On December 30, 2014, the Commerce Department issued new Frequently Asked Questions on exports of “Crude Oil and Petroleum Products,” the responses to which make it clear that certain types of lease condensate are eligible, without licenses, for export, notwithstanding the general U.S. prohibition on exports of crude oil. The United States has, for many years, generally banned exports of crude oil to all destinations, including Canada.

Notwithstanding this general prohibition, certain exports of crude oil are eligible for receipt of licenses authorizing their export, as follows:

  • Exports of crude oil from Alaska’s Cook Inlet;
  • Exports of oil to Canada for consumption or use therein;
  • Exports in connection with refining or exchange of strategic petroleum reserve oil;
  • Exports of certain California heavy crude oil;
  • Exports consistent with certain international agreements;
  • Exports consistent with Presidential findings; and
  • Exports of foreign-origin crude oil not commingled with domestic crude.

Now the Commerce Department is indicating that certain types of lease condensate may also be able to be exported, even without an export license.

Historically, lease condensate, including lease condensate produced from tar sands, gilsonite, and oil shale, has been considered “crude oil” classifiable under ECCN 1C981, and has been subject to the general prohibition on crude oil exports. However, the Commerce Department has now clarified that where lease condensate has been processed through a crude oil distillation tower, it is not considered “crude oil,” but rather a “petroleum product.” Exports of most “petroleum products” are not generally prohibited and, as they are classifiable under EAR99 (the least restrictive export classification), may be made without export licenses, other than (i) if produced or derived from the Naval Petroleum Reserve, (ii) when being exported to an embargoed country (Cuba, Iran, North Korea, Sudan, and Syria), and (iii) in certain other, very limited cases.

“Distillation” is the process of separating a mixture of components according to their differences in boiling points. According to the Commerce Department, in order for liquid hydrocarbons to be classified as “petroleum products,” there must be material processing through a crude oil distillation tower. If there is no processing in the distillation tower, or the processing is de minimis, the liquid hydrocarbons will not qualify as “petroleum products.”

According to the Commerce Department, processes that utilize pressure reduction alone to separate vapors from liquid or pressure changes at a uniform temperature, such as flash drums with heater treaters or separators, do not constitute processing through a crude oil distillation tower. Crude oil processed through such equipment remains classified as “crude oil.”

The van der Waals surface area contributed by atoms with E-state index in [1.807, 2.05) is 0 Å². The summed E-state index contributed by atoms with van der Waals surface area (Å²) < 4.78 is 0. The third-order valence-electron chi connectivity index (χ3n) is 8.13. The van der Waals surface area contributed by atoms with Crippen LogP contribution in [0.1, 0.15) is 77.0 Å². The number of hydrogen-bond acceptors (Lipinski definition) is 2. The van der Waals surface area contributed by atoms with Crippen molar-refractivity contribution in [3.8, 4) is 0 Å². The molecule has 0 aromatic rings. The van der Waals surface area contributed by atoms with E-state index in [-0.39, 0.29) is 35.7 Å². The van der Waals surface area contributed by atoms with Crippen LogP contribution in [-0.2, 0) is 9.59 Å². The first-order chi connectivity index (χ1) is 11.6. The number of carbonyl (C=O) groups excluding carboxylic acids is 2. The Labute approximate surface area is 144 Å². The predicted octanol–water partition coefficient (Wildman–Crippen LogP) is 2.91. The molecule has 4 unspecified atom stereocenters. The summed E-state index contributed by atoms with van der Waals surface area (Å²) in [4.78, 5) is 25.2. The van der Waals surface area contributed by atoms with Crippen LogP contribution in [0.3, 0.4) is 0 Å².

In light of the above, the key to determining whether or not exports of lease condensate may be made is to determine the proper export classification of that condensate. The Commerce Department has a process to determine such commodity classifications via submission of a CCATS (Commodity Classification Automated Tracking System) request. The nonexclusive factors the Commerce Department will use in determining whether lease condensate has been “processed through a crude oil distillation tower” include:

  1. Whether the distillation process materially transforms the crude oil, by using heat to induce evaporation and condensation, into liquid streams that are chemically distinct from the crude oil input;
  2. The change in API gravity between the input of the process and the output of the process;
  3. The change in percentage of different types of hydrocarbons between the input and output of the process;
  4. Whether the streams resulting from distillation have purposes other than allowing the product to be classified as exportable petroleum products, such as use as petrochemical feedstock, diluent, and gasoline blendstock;
  5. Whether the distillation process utilizes temperature gradients and has significant internal structures, such as trays or packing, and differentiated output streams; and
  6. Whether the distillation uses towers with more mechanical complexity and heat, higher residence time, internal structures that promote condensation and better separation, and a consistent quality liquid streams (also called cuts or fractions) than equipment used to separate vapors and liquids for transportation needs.

Accordingly, companies interested in exporting lease condensate should review these factors and, to confirm an EAR99 classification, submit CCATS requests to the Commerce Department. Upon the Commerce Department’s confirmation of an EAR99 classification, most exports should be able to be made without export licenses.